Why, as appears the case, is the world teetering ever more precariously on the brink of renewed nuclear catastrophe? There are many factors. Increased insecurity, rising nationalism, weak and stupid leaders, vested commercial interests.
Yet as much as anything, the reawakened spectre of nuclear annihilation is the product of a defining 21st-century phenomenon: the increasingly anarchic refusal of states to uphold international law and the UN-underwritten, post-1945 global order.
They just won’t stick to the rules, even as they stick it to each other.
GAZA CITY, Gaza Strip — Israel unleashed a wave of airstrikes Friday on Gaza, killing at least 10 people, including a senior militant, according to Palestinian officials. Israel said it targeted the Islamic Jihad militant group in response to an “imminent threat” following the recent arrest of another senior militant.
Hours later, Palestinian militants launched a barrage of rockets as air-raid sirens wailed in Israel and the two sides drew closer to another all-out war. Islamic Jihad claimed to have fired 100 rockets.
Israel and Gaza’s militant Hamas rulers have fought four wars and several smaller battles over the last 15 years at a staggering cost to the territory’s 2 million Palestinian residents.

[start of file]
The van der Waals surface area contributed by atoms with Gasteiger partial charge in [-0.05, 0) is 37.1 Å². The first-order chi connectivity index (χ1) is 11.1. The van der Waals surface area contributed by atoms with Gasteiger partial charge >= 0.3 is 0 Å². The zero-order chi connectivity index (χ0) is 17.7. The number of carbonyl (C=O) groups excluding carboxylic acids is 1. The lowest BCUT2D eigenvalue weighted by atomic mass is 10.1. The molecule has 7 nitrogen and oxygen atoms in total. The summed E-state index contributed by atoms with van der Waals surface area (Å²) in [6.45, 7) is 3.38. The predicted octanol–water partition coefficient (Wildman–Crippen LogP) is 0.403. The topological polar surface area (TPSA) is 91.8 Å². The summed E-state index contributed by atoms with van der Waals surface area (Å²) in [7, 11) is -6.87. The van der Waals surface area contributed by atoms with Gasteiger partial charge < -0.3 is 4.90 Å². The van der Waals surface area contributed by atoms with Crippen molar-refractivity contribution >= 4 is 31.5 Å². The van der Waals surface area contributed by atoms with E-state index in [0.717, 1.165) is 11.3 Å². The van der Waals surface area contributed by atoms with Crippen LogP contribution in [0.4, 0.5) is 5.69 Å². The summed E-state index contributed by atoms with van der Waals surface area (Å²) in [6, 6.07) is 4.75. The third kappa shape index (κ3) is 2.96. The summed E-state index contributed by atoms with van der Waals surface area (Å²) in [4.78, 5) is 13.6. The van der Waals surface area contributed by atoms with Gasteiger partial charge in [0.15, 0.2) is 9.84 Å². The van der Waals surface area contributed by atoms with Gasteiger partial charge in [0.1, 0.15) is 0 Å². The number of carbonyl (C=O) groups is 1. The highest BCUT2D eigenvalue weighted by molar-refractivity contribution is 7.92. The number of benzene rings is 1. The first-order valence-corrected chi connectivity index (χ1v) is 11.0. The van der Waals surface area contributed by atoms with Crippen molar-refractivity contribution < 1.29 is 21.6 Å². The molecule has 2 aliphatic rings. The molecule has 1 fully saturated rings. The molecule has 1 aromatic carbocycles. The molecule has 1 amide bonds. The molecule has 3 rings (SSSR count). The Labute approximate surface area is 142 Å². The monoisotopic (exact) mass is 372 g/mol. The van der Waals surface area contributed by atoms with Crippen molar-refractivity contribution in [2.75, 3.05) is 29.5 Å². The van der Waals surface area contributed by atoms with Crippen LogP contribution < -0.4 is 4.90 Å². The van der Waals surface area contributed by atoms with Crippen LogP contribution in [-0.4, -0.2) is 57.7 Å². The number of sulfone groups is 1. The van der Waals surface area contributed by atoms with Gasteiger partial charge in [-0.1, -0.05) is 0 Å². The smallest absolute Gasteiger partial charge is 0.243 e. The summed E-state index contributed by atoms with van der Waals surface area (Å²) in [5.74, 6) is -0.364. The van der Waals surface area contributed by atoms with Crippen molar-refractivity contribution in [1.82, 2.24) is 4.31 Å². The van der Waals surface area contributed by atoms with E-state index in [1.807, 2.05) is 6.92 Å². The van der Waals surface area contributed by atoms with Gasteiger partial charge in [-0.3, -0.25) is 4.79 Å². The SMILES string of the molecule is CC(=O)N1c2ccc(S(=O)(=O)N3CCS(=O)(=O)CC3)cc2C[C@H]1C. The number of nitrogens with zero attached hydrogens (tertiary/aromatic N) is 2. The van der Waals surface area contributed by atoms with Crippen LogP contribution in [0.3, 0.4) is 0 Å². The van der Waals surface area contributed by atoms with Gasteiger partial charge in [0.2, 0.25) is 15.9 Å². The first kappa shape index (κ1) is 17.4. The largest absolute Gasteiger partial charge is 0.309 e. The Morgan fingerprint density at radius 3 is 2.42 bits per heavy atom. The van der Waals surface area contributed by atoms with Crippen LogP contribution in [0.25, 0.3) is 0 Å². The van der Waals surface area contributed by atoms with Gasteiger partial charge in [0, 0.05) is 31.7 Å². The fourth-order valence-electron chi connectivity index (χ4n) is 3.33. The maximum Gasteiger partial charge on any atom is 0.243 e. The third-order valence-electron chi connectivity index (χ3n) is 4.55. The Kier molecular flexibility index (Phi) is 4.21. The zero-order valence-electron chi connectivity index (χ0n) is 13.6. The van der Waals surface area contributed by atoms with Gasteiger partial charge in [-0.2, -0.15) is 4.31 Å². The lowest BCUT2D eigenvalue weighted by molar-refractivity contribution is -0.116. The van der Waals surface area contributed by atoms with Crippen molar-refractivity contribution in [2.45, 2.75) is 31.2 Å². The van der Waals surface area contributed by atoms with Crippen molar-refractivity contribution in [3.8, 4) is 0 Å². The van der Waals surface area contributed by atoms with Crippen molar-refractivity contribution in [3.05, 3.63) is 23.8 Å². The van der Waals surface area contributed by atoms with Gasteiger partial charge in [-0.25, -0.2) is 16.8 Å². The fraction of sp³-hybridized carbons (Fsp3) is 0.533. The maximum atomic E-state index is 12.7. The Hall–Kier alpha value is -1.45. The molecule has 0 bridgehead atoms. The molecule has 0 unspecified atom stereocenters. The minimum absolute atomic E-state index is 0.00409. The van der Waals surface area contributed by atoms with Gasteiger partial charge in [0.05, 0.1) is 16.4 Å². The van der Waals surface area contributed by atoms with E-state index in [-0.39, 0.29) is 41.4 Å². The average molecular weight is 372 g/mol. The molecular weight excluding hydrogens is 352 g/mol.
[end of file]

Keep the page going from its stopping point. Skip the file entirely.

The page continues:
A blast was heard in Gaza City, where smoke poured out of the seventh floor of a tall building. Video released by Israel’s military showed the strikes blowing up three guard towers with suspected militants in them.
In a nationally televised speech, Israeli Prime Minister Yair Lapid said his country launched the attacks based on “concrete threats.”
He added that “Israel isn’t interested in a broader conflict in Gaza but will not shy away from one either.”
The violence poses an early test for Lapid, who assumed the role of caretaker prime minister ahead of elections in November, when he hopes to keep the position. He has experience in diplomacy, having served as foreign minister in the outgoing government, but his security credentials are thin.
Hamas also faces a dilemma in deciding whether to join a new battle barely a year after the last war caused widespread devastation. There has been almost no reconstruction since then, and the isolated coastal territory is mired in poverty, with unemployment hovering around 50%.
The Palestinian Health Ministry said a 5-year-old girl and a 23-year-old woman were among those killed in Gaza, without differentiating between civilian and militant casualties. The Israeli military said early estimates were that around 15 fighters were killed. Dozens of people were wounded.
An Israeli military spokesman said the strikes were in response to an “imminent threat” from two militant squads armed with anti-tank missiles. The spokesman, who briefed reporters on condition of anonymity, said al-Jabari was deliberately targeted and had been responsible for “multiple attacks” on Israel.